How Tom Cruise and Sean Penn Got Their Big Breaks
8 Decades of The Hollywood Reporter: The most glamorous and memorable moments from a storied history.
The Hollywood Reporter's review of Taps in 1981 showed prescient understatement when it said the supporting cast demonstrated a "potential for future assignments." That would include the unknown pair of Tom Cruise, then 19, and Sean Penn, 21.
The film, which grossed $35.9 million domestically and marks the 30th anniversary of its release Dec. 18, was about military academy students who initiate an armed occupation to save their school from real estate developers. The lead cadet role had gone to Timothy Hutton, 21, who'd won a supporting actor Oscar for Ordinary People just months earlier.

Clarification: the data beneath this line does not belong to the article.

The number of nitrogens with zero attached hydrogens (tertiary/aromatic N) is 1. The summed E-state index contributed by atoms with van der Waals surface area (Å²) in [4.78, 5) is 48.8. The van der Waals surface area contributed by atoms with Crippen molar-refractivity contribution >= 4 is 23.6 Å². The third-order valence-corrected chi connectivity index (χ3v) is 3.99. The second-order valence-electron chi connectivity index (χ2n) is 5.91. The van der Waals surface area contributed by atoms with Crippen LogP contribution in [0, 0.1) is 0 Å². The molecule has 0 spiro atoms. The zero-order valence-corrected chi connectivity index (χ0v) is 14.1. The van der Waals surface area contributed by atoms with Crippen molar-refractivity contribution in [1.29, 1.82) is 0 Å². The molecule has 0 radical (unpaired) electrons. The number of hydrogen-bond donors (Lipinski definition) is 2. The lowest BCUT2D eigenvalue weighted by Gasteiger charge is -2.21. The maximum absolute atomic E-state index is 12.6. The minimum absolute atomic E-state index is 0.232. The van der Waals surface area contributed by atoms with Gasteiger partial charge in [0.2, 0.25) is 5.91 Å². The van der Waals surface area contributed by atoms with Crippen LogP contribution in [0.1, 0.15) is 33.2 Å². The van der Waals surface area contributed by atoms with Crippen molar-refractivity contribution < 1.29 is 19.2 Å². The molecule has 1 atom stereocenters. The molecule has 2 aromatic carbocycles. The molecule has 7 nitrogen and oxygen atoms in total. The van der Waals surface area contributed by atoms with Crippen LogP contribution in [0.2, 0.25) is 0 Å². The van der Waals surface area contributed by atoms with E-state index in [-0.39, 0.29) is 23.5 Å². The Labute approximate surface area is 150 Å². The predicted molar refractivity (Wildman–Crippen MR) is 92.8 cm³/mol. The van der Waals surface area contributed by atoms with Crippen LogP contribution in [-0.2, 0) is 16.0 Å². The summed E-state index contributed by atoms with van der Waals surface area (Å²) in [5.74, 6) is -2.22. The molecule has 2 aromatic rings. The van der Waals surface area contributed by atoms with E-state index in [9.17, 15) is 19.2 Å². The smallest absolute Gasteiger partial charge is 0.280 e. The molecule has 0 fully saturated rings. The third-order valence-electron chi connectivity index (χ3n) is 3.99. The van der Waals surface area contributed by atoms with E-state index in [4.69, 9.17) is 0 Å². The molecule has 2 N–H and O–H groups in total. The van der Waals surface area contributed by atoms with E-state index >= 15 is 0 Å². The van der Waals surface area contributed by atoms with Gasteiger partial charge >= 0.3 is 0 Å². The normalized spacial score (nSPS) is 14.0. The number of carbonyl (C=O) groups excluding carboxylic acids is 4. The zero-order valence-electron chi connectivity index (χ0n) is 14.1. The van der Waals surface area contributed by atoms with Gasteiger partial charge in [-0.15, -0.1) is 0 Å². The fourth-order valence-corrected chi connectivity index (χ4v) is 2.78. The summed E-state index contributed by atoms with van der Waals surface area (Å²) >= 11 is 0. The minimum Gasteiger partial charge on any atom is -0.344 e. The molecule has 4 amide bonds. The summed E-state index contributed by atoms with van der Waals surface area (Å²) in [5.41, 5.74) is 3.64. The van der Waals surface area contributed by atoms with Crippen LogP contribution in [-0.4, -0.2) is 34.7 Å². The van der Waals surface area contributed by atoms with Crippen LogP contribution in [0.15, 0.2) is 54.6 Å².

Producer Stanley Jaffe says Cruise originally had been set to play a background character but was shifted to a key role when he impressed director Harold Becker during the four weeks of rehearsal that resembled a boot camp.
"He was out-marching the other cadets on the parade field," said Becker in 2004.
Penn was chosen after being spotted starring as the timid son of an abusive father in the small Broadway play Heartland.
The trio formed an incredibly potent cast. "It's that thing some people have," says Jaffe. "If you knew how to describe it, you'd bottle it."
Cruise's next role was in Francis Ford Coppola's The Outsiders, Hutton's was in Sidney Lumet's Daniel, and Penn got a major career boost when he played Jeff Spicoli in Fast Times at Ridgemont High. Although the Amy Heckerling comedy brought Penn much more attention, he told biographer Richard T. Kelly he looks back fondly on working with Cruise and Hutton because it "was like I'd gone to high school, and now Taps was college for me. And it was Fraternity Row."
"Cruise was so … like he was training for the f--in' Olympics. I think he was the first person I ever said, 'Calm down!' to. A fun guy, too." -- Penn, quoted in Richard T. Kelly's "Sean Penn: His Life and Times"
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